It was a very close community in those days. Colin Winterbourne had the switch for all the electricity in his block of huts and someone else had the tap, which controlled all the water. They had a complete hut, which had 3 bedrooms, dining room and a kitchen with a range in the middle. All the water had to be heated up on the range for washing and cleaning. For supplies there was the fish man, the Œveg¹ man, the bread man and other mobile shops that visited the huts including Pam Walls who came round on the milk float. One of the huts became a store and a post office where Barrington Close garages are situated - this was run by Jeff Parnell, who was from Drayton-St-Leonard. He would deliver your order to your hut on a Friday night, if it was too heavy. Friday night was a busy night, especially as it was bath night as well, in a tin bath in front of the range. If you wanted to travel there was a regular bus service, which stopped outside Deacon¹s Garage. You had to wait in the dark as there were no lights at the stop, but buses came at 20 minutes past the hour. Veronica often made the trip to Reading to visit her grandparents. Other people like Net Bailey who used to work in the tannery in Abingdon, would bike to work. The original junior school was down by Evenlode Drive with Miss Hanscombe as head mistress, Veronica says she was a very nice teacher. Some time later the school hut suffered the same fate as the Abbey School would and caught fire. The Primary School has since been on the same site, although the buildings have changed. The Youth Club was where Evenlode Drive is now and run by Miss Edith Fyleman, but she had to retire as the children were getting a little too much to handle and Terry Todd took over.
The huts were divided into three sites; Mount Farm site, which was between Green Lane and the old Dorchester Road and up to the school fields. The Field Farm site extended from the school fields and across to Green Lane where the current water tower is now. The other side of Green Lane, (site of the original water tower), was the Tec site, which was still in use as a storage depot for military vehicles. Originally a guard house was situated at the beginning of Fane Drive and this was the second entrance to the airbase. This was closed due to many accidents and a fatality. The airbase was surrounded by fields, which were being farmed again after 1946, Kelly Bumpass used to be one of the men driving the combine harvesters along with Mr. Carey who lived in one of the two cottages near Queens Farm. It was he you went to for your eggs. As the farmers were claiming back the land from the air base by taking down the huts and dismantling the concrete bases, Colin Winterbourne and family moved to a hut near where the telephone box is along Fane Drive opposite Colwell Road. Terry Todd remembers one of his early jobs was as one of the team to dig up the concrete bases, hard-standings and tracks using jackhammers. This was no mean feat as they were 18" thick! Mr. Deacon, being environmentally friendly and a shrewd businessman then recycled the concrete by selling it back to Bullingdon Rural District Council as hardcore for the building of Berinsfield.
Then the Village
Bullingdon Rural District Council commissioned William Holford & Partners to produce plans for a Œmodel village¹ to be built from scratch, the first new village to be built on virgin ground in 200 years. The plan was for 278 units of accommodation, 200 to be owned by the local authority and 78 for private ownership. William Holford is quoted as saying in 1957 - ³The decision to build new housing on this site, away from old-established towns and villages and without regard to local employment, is contrary to generally accepted planning principles, but the peculiar circumstances attaching to this half abandoned war-time camp site justify the experiment - it is, in fact, difficult to think of any suitable alternative open to your council - and I see no reason why it should not succeed.²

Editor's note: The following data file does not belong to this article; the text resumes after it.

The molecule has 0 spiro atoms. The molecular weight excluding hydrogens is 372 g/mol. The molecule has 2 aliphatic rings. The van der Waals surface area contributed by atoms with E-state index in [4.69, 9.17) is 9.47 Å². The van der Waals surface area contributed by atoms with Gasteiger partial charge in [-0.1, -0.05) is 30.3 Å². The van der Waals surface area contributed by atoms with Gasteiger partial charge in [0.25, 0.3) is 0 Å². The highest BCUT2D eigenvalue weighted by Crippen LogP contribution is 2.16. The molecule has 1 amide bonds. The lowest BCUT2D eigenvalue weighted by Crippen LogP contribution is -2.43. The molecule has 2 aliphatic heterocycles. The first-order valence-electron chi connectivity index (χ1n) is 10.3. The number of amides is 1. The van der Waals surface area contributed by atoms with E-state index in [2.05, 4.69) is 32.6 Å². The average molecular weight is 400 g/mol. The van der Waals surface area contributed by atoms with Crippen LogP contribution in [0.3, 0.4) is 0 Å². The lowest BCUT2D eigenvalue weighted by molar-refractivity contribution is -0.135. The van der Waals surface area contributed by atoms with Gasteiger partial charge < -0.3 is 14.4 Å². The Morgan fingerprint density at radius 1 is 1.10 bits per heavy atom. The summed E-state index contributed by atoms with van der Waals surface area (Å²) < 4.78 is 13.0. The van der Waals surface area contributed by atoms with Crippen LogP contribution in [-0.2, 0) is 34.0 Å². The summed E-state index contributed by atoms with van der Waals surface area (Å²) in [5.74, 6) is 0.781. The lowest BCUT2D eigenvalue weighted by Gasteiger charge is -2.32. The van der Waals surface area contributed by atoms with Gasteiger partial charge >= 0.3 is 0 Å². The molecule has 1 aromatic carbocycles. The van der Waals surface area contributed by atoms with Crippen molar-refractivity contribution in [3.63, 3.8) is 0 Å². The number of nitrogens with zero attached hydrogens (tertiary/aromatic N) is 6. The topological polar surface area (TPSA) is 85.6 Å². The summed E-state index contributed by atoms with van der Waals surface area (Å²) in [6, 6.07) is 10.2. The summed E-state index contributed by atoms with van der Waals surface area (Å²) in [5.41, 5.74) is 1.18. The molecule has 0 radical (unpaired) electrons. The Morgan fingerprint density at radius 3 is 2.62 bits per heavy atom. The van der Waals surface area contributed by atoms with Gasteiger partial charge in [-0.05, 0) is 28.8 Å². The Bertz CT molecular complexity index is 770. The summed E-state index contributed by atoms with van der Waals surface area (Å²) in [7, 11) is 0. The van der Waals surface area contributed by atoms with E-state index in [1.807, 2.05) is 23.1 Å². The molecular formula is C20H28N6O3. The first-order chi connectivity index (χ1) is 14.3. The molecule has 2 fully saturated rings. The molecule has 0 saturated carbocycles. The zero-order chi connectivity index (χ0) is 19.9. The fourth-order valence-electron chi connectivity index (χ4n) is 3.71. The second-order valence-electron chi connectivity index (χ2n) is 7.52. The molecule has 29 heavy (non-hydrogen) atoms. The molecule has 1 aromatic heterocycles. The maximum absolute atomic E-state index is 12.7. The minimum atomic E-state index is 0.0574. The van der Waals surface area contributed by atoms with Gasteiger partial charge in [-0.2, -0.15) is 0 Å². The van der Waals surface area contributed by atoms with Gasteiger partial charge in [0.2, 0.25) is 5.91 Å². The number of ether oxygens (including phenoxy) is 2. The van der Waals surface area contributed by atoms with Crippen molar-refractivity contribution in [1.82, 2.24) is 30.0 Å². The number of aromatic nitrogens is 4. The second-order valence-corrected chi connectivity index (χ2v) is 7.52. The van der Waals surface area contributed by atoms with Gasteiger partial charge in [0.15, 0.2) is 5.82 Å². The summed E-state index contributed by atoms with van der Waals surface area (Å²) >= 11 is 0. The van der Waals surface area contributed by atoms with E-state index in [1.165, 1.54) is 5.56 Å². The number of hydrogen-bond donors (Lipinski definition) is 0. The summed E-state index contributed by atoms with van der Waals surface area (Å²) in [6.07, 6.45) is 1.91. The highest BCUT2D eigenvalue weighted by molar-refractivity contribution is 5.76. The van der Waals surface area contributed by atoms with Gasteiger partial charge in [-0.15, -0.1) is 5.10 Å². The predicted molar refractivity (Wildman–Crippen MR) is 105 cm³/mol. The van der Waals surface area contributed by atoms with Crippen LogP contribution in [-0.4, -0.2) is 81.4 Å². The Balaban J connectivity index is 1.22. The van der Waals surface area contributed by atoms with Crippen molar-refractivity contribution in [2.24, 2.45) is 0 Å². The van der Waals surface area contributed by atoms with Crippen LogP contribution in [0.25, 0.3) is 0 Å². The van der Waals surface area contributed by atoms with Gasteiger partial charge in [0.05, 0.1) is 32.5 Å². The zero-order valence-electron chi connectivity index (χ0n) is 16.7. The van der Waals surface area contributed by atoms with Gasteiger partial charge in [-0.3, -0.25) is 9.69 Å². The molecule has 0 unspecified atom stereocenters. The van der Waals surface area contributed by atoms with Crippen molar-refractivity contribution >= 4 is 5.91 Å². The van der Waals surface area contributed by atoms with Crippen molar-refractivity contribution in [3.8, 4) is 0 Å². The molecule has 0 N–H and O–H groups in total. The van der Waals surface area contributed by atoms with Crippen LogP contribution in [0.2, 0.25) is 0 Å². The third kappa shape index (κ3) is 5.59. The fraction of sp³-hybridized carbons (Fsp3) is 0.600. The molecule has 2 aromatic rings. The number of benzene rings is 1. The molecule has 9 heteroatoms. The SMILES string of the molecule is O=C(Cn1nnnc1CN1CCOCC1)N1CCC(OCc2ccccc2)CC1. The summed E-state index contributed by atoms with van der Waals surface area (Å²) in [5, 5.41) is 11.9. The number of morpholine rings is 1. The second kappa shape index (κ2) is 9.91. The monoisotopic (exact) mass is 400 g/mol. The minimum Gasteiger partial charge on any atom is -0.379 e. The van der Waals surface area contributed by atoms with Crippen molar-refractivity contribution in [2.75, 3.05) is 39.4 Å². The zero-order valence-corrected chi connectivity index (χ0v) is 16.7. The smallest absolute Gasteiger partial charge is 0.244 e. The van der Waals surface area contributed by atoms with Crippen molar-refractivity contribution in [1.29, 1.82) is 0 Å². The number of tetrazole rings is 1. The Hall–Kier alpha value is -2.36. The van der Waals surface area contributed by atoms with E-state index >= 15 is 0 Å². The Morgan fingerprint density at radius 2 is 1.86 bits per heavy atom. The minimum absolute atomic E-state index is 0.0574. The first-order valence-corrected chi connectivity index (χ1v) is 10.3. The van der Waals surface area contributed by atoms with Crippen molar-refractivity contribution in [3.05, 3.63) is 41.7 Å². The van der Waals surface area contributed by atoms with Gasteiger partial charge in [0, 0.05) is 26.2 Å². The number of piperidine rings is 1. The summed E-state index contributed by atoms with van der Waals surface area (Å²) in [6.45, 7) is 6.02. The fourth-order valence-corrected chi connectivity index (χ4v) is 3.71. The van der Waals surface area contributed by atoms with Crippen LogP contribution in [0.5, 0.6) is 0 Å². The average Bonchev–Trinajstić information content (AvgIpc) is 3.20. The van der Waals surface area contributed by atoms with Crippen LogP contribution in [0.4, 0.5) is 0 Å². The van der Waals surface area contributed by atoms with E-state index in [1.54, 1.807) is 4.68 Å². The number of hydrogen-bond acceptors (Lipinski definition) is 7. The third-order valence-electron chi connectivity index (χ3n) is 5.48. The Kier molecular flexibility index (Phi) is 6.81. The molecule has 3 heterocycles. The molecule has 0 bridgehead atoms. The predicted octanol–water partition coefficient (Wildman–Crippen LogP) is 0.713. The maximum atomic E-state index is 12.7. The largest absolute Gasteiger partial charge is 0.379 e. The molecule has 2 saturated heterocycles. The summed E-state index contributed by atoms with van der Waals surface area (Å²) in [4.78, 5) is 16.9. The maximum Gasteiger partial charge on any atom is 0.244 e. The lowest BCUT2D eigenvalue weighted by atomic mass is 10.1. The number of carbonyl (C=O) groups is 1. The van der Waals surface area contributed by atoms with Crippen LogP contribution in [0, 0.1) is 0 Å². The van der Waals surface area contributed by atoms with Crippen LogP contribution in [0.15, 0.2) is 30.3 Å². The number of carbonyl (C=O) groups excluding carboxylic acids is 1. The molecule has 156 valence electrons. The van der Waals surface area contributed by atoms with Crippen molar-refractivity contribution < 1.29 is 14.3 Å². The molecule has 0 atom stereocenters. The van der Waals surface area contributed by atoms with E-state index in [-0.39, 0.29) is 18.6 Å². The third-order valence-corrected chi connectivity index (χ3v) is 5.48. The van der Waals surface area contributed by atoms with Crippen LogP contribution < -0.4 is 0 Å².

Name Like most other building projects, especially these days, it was to be a phased approach, and Berinsfield was to be no different. Building started in 1958, but the name of the village was to prove contentious and is well documented in the Oxford Mail and Times from the 21st March 1956 when Bullingdon RDC first proposed to build a new village.
"What shall we call it?" - Headline from the Oxford mail. "It" was our village. Mr. K.F. Welch of Dorchester Parish Council headed the campaign "Why not Wimblestraw". The council were not impressed and wanted something to link the past to the future. So other names like "Collewelle" - from the charcoal burning carried out near Shadwell Spring and other names were considered; Cropwell; Chastlewell; Clanwell; Lynchwell; Biborough. The council suggested Shadwell and Vincent Cherrill (the name of a local farmer of the last century), but none of these names were supported - William Holford was asked for a suggestion. He replied "No Sir, I wouldn¹t dare!" A councillor did suggest "Williamsville" - Luckily it did not gain approval. It was Mr C.J. Peers, Chairman of the Field Farm Welfare Committee who put forward the name "Berinsfield" to the Council, the credit is given to a local Roman Catholic Priest. It was in fact Miss Edith Fyleman and Father Connack of the committee who came up with the name - "Berin" after St Birinus who baptized King Cynegils just down the road in the Thames and "Field" from "The Field" as this was the name the American service men called Mount Farm Airbase. There were various reports in the Oxford Mail, but the name came into being between July and November 1958.